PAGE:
Although it is unclear which, if any, of these provisions will be adopted into law, nonprofit organizations should continue to monitor the debate and contemplate how these proposed changes could affect them.

For additional information:

Committee on Ways and Means

-        Comprehensive Tax Reform Site

-        Discussion Draft [Full]

-        Section-by-Section Summary

Independent Sector: Tax Reform

Nonprofit Quarterly: Draft Tax Reform Act of 2014 Proposes Profound Impact on Tax-Exempt Organizations

CURRENT AFFAIRS & OPINION   IRS & FEDERAL TAX ISSUES

IRS Deadline: March 1, 2014 – Who is Your Responsible Party?

 

Me 

Do you know who your organization has reported to the IRS as its responsible party? Your organization should make sure the IRS has the current information by the February 28, 2014 deadline.

According to the Instructions to IRS Form 8822-B:

Beginning January 1, 2014, any entity with an EIN [Employer Identification Number] must file Form 8822-B to report the latest change to its responsible party. Form 8822-B must be filed within 60 days of the change. If the change in the identity of your responsible party occurred before 2014, and you have not previously notified the IRS of the change, file Form 8822-B before March 1, 2014, reporting only the most recent change.

For a nonprofit organization, "the “responsible party” is the person who has a level of control over … the funds or assets in the entity that, as a practical matter, enables the individual, directly or indirectly, to control, manage, or direct the entity and the disposition of its funds and assets." Typically, this will be the organization's executive or president.

The person who has accepted the role of being the responsible party may have greater responsibility and therefore greater exposure to personal liability for failure to pay withholding (payroll) taxes. Internal Revenue Code Section 6672(a) provides in pertinent part:

Any person required to collect, truthfully account for, and pay over any tax imposed by this title who willfully fails to collect such tax, or truthfully account for and pay over such tax, or willfully attempts in any manner to evade or defeat any such tax or the payment thereof, shall, in addition to other penalties provided by law, be liable to a penalty equal to the total amount of the tax evaded, or not collected, or not accounted for and paid over.

While there is no direct reference to "responsible party" in Section 6672, it might be difficult for a person identifying herself or himself as the responsible party to claim she or he was not the party responsible for collecting, accounting for, and paying over withholding taxes. The term "person" in Section 6672 explicitly includes officers and employees, and Section 6672 does not from penalties volunteer board members unless they solely serve in an honorary capacity, do no participate in day-to-day or financial operations of the organization, and do not have actual knowledge of the failure to collect, truthfully account for, and/or pay withholding taxes, and so long as someone else can be held liable for the penalty.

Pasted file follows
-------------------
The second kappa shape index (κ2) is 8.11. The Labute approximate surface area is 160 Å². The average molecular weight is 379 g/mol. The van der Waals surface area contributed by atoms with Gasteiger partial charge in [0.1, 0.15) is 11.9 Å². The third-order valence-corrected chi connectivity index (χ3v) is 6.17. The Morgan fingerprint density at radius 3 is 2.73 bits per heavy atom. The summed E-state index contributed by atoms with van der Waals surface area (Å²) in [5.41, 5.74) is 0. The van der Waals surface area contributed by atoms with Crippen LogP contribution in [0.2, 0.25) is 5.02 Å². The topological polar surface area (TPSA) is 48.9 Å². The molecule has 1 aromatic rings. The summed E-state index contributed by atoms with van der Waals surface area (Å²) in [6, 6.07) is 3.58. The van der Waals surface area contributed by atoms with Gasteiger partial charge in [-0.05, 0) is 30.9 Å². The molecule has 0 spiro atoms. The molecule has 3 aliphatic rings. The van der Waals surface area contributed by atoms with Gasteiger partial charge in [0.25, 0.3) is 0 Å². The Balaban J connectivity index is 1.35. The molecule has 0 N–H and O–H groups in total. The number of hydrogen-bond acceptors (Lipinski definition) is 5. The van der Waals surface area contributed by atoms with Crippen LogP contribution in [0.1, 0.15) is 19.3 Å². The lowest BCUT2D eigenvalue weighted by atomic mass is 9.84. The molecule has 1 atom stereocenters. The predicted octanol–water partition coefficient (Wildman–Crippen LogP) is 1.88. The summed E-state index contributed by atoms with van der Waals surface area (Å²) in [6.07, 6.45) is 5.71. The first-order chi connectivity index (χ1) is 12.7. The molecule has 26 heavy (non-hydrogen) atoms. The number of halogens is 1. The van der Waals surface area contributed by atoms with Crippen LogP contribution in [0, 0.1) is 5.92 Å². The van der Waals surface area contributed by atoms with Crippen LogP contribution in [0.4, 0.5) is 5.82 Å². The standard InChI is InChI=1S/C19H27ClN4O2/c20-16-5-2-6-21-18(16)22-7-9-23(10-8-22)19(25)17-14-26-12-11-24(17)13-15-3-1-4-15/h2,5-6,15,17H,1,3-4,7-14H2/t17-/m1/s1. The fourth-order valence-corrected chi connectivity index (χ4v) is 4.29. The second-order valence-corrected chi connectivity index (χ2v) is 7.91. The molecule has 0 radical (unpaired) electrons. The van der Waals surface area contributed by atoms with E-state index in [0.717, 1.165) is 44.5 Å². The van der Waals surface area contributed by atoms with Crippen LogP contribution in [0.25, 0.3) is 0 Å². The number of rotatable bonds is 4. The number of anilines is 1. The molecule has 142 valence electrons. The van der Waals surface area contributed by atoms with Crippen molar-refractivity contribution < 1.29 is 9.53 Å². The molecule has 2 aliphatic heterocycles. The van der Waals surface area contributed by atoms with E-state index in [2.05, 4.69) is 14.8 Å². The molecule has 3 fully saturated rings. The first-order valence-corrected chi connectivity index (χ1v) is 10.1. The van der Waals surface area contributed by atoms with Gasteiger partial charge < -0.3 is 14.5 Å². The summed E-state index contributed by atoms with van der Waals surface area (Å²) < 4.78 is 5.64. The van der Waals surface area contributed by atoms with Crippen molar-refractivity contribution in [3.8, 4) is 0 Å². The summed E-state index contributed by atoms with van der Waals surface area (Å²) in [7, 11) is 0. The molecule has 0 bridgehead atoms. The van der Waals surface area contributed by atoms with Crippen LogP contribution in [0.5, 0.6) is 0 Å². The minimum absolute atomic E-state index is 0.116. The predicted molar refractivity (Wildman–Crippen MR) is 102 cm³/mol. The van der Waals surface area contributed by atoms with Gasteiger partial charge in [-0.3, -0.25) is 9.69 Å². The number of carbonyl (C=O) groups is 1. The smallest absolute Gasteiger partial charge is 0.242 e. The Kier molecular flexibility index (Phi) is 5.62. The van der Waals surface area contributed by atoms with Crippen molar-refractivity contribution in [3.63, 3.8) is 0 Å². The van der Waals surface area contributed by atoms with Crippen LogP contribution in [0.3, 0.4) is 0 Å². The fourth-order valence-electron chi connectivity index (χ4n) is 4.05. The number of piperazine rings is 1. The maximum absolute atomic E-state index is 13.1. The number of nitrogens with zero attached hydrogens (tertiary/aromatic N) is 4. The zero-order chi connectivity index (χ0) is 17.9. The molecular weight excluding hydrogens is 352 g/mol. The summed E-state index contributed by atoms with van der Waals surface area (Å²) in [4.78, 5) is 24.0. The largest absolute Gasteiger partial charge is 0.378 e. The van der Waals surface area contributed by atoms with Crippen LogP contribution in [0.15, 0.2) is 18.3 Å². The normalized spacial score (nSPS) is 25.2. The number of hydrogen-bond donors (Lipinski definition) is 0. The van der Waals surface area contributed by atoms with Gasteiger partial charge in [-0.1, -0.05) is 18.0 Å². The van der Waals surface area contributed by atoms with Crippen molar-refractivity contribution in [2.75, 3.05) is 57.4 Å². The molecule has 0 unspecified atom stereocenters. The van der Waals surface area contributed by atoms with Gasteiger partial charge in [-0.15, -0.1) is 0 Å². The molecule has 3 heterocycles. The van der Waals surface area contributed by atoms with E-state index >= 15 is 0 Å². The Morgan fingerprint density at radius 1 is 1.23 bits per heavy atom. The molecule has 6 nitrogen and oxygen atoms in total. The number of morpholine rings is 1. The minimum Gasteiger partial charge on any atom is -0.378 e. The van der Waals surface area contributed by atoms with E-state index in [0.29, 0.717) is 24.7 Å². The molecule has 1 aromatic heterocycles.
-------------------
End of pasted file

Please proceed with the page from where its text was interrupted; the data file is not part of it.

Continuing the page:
It's important to note that nonprofit organizations may have identified a responsible party when it first applied for an EIN (see the organization's Form SS-4 or online filing records). If the individual listed as the responsible party has since changed, a nonprofit organization must file Form 8822-B by no later than February 28, 2014 to report such change.

Here are additional resources on withholding taxes and possible personal liability:

Not Paying Your Taxes? Your Board Could Be Personally Liable (Nonprofit Quarterly)

Yes Virginia, Nonprofit Directors Really Can be Held Liable for An Insolvent Nonprofit’s Debts (Charity Lawyer Blog)

 

CURRENT AFFAIRS & OPINION   EVENTS

Top 10 Events in 2013

 

  Top 10

Here is a list of our top 10 events of 2013 affecting the American nonprofit sector:

  1. IRS Exempt Organizations Division controversy
    IRS Issues Initial Report And Action Plan Following Tax Exempt Organization Scandal, Forbes;
    IRS Controversy: scrutiny of tax exempt applications, Independent Sector.
  2. Federal government shutdown
    Government Shutdown Hurting Nonprofits, GuideStar Blog;
    Federal Government Shutdown and Effects on Nonprofits, National Council of Nonprofits.
  3. Affordable Care Act rollout
    Obamacare Rollout, Huffington Post;
    The Affordable Care Act and Charitable Nonprofits – FAQs, National Council of Nonprofits.
  4. Supreme Court decisions paving way for gay marriage
    Court Overturns DOMA, Sidesteps Broad Gay Marriage Ruling, NPR;
    IRS Ruling on Same-Sex Marriage Has Implications for Nonprofits, Leaffer Law.
  5. Snowden/NSA leaks
    10 most shocking NSA revelations of 2013, CNN Money;
    Edward Snowden, after months of NSA revelations, says his mission’s accomplished, Washington Post.
  6. Pope Francis actions signaling a change in the Catholic Church
    Person of the Year, Time;
    Is Pope Francis Bullish on Poverty Eradication and against Capitalism? Nonprofit Quarterly